Antarctica is so remote that few will ever experience it. A bucket list destination and what can be considered as the ultimate adventure… yet few could ever experience it… until now!
Antarctica, the seventh continent is untouched by humans. Covering approximately 540,000 square miles, 98% of Antarctica is covered by a 40 million-year-old ice sheet, roughly the same size as the USA. The isolated continent remains uninhabited by humans and instead, the frozen landscape is home to million-strong Emperor Penguin colonies, the colossal albatross, 6 different species of seal, and whales that migrate through the iceberg flanked channels each year. Visiting this immense, untouched landscape can be dwarfing. From enormous ice shelves, jarring mountain peaks, and tremendous glaciers, Antarctica gives everyone who discovers its remote interiors a newfound perspective on man vs nature.
When is the best time to go to Antarctica?
With (sometimes) brutal katabatic winds reaching speeds of 198 mph, a trip to Antarctica is entirely weather dependent. Antarctica remains the coldest location on Earth and “Summer” if you can call it that, in Antarctica is between December and March. This is when the sun shines for over 24 hours a day and temperatures reach 34 degrees Fahrenheit / 1 degree Celsius. It is also the time when young penguin chicks start to hatch, pods of whales migrate to the icy waters and wildlife is plentiful.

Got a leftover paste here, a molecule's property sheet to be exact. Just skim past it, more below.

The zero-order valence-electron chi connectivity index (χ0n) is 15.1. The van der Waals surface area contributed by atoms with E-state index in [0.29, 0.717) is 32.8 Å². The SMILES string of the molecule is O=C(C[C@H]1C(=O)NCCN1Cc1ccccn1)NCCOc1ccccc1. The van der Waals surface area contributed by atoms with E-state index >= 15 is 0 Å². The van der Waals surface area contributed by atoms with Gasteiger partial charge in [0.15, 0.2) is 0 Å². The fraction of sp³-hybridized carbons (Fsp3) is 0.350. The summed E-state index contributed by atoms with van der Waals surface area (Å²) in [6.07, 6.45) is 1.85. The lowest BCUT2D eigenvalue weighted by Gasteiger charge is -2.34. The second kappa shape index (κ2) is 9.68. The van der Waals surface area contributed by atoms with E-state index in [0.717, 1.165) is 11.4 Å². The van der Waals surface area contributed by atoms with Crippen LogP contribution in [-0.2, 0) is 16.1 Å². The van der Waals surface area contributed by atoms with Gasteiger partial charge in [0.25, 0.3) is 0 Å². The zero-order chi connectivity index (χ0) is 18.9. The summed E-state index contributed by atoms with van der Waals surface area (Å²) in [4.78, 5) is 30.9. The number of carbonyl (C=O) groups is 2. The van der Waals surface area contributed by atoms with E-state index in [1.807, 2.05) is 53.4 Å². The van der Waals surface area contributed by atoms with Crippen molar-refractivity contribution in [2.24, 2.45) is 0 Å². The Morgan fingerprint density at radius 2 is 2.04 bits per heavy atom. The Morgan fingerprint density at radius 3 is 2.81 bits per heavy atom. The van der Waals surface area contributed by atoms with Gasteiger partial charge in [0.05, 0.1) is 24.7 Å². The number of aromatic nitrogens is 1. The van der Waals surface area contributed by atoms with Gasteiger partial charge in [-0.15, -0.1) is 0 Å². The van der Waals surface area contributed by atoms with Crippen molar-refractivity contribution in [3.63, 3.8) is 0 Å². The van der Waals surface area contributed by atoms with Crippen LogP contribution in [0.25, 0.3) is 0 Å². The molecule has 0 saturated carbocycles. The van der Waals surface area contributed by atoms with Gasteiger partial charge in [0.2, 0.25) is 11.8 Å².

Salute Africa offers a day trip from Cape Town to Antarctica
Following a safety briefing meeting in Cape Town, your day trip to Antarctica begins within 48 hours thereof (weather dependent).
A mere 5-hour flight from the southernmost tip of Africa and you are in the icy wonderland of Antarctica.
As you fly through the dark African night into 24 hours of continuous sunshine, soaring over thousands of icebergs floating in the Southern Ocean, you touch down on the blue ice runway
Enjoy a gentle hike through the white deserts of Antarctica, and then enjoy a 4×4 drive in a specialised vehicle to the summit with unrivaled views of the surrounding landscape and, weather permitting, perhaps even visit some of the prominent ice tunnels. Who would guess that only 5 hours ago you were still in warm South Africa?
Capture your photographs before being guided back to the jet for your return flight.
End it all off with a drink chilled with 10,000-year-old Antarctic ice as you soar over the Southern Sea back to Cape Town.